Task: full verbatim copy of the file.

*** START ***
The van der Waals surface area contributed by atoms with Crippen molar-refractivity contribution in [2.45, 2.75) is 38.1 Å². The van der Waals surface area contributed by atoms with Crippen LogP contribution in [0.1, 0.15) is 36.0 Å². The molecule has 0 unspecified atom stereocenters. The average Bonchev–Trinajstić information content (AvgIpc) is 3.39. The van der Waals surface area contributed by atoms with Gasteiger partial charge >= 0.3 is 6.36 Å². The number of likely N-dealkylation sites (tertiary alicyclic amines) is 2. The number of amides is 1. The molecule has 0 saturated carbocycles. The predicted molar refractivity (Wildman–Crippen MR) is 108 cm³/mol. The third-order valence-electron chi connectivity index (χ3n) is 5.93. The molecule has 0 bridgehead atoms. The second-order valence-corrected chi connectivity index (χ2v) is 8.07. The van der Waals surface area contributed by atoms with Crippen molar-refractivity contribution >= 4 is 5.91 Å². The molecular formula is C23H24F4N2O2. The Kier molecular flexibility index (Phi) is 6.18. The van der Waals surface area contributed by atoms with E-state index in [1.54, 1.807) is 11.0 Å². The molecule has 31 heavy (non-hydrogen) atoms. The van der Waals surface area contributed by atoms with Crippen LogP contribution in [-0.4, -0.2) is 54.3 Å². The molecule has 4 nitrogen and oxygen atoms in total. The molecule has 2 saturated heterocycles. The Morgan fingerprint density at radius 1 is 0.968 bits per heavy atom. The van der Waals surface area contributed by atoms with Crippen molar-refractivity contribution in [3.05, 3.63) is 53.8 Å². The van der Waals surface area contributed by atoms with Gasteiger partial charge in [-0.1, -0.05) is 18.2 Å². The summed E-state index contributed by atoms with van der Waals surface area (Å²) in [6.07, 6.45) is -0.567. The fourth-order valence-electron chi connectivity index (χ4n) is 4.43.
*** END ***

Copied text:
The van der Waals surface area contributed by atoms with Crippen molar-refractivity contribution in [2.45, 2.75) is 38.1 Å². The van der Waals surface area contributed by atoms with Crippen LogP contribution in [0.1, 0.15) is 36.0 Å². The molecule has 0 unspecified atom stereocenters. The average Bonchev–Trinajstić information content (AvgIpc) is 3.39. The van der Waals surface area contributed by atoms with Gasteiger partial charge >= 0.3 is 6.36 Å². The number of likely N-dealkylation sites (tertiary alicyclic amines) is 2. The number of amides is 1. The molecule has 0 saturated carbocycles. The predicted molar refractivity (Wildman–Crippen MR) is 108 cm³/mol. The third-order valence-electron chi connectivity index (χ3n) is 5.93. The molecule has 0 bridgehead atoms. The second-order valence-corrected chi connectivity index (χ2v) is 8.07. The van der Waals surface area contributed by atoms with Crippen molar-refractivity contribution >= 4 is 5.91 Å². The molecular formula is C23H24F4N2O2. The Kier molecular flexibility index (Phi) is 6.18. The van der Waals surface area contributed by atoms with E-state index in [1.54, 1.807) is 11.0 Å². The molecule has 31 heavy (non-hydrogen) atoms. The van der Waals surface area contributed by atoms with Crippen LogP contribution in [-0.4, -0.2) is 54.3 Å². The molecule has 4 nitrogen and oxygen atoms in total. The molecule has 2 saturated heterocycles. The Morgan fingerprint density at radius 1 is 0.968 bits per heavy atom. The van der Waals surface area contributed by atoms with Crippen molar-refractivity contribution in [3.05, 3.63) is 53.8 Å². The van der Waals surface area contributed by atoms with Gasteiger partial charge in [-0.1, -0.05) is 18.2 Å². The summed E-state index contributed by atoms with van der Waals surface area (Å²) in [6.07, 6.45) is -0.567. The fourth-order valence-electron chi connectivity index (χ4n) is 4.43.